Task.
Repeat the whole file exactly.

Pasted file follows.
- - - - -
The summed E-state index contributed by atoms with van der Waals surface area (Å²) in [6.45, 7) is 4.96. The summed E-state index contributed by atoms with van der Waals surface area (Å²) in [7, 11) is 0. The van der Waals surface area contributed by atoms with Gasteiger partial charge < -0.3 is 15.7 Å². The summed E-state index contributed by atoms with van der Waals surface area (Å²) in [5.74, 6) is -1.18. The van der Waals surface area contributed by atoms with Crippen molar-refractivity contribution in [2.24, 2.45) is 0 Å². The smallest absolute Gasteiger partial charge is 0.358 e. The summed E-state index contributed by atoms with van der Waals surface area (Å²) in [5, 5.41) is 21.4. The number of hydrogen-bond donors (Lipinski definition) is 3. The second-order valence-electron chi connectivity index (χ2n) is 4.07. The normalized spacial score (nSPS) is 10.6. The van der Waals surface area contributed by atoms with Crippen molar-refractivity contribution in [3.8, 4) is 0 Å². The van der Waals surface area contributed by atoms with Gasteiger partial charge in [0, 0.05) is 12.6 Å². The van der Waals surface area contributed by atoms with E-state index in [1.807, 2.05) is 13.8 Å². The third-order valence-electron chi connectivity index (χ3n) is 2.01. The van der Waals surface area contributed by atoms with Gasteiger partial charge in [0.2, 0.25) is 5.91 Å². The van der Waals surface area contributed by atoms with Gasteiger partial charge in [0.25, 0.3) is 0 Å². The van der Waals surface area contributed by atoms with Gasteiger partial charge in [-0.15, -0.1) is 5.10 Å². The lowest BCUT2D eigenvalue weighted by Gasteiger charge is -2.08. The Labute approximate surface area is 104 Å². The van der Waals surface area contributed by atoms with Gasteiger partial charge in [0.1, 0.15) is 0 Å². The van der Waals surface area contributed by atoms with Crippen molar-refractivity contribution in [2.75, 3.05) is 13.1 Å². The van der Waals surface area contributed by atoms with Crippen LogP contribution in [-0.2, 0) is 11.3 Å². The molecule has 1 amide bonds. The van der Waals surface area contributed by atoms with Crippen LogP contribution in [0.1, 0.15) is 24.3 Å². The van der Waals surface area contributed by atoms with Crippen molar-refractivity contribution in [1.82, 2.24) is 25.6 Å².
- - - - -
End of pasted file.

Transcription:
The summed E-state index contributed by atoms with van der Waals surface area (Å²) in [6.45, 7) is 4.96. The summed E-state index contributed by atoms with van der Waals surface area (Å²) in [7, 11) is 0. The van der Waals surface area contributed by atoms with Gasteiger partial charge < -0.3 is 15.7 Å². The summed E-state index contributed by atoms with van der Waals surface area (Å²) in [5.74, 6) is -1.18. The van der Waals surface area contributed by atoms with Crippen molar-refractivity contribution in [2.24, 2.45) is 0 Å². The smallest absolute Gasteiger partial charge is 0.358 e. The summed E-state index contributed by atoms with van der Waals surface area (Å²) in [5, 5.41) is 21.4. The number of hydrogen-bond donors (Lipinski definition) is 3. The second-order valence-electron chi connectivity index (χ2n) is 4.07. The normalized spacial score (nSPS) is 10.6. The van der Waals surface area contributed by atoms with Crippen molar-refractivity contribution in [3.8, 4) is 0 Å². The van der Waals surface area contributed by atoms with Gasteiger partial charge in [0, 0.05) is 12.6 Å². The van der Waals surface area contributed by atoms with E-state index in [1.807, 2.05) is 13.8 Å². The third-order valence-electron chi connectivity index (χ3n) is 2.01. The van der Waals surface area contributed by atoms with Gasteiger partial charge in [0.2, 0.25) is 5.91 Å². The van der Waals surface area contributed by atoms with Gasteiger partial charge in [0.25, 0.3) is 0 Å². The van der Waals surface area contributed by atoms with Gasteiger partial charge in [-0.15, -0.1) is 5.10 Å². The lowest BCUT2D eigenvalue weighted by Gasteiger charge is -2.08. The Labute approximate surface area is 104 Å². The van der Waals surface area contributed by atoms with Gasteiger partial charge in [0.1, 0.15) is 0 Å². The van der Waals surface area contributed by atoms with Crippen molar-refractivity contribution in [2.75, 3.05) is 13.1 Å². The van der Waals surface area contributed by atoms with Crippen LogP contribution in [-0.2, 0) is 11.3 Å². The molecule has 1 amide bonds. The van der Waals surface area contributed by atoms with Crippen LogP contribution in [0.1, 0.15) is 24.3 Å². The van der Waals surface area contributed by atoms with Crippen molar-refractivity contribution in [1.82, 2.24) is 25.6 Å².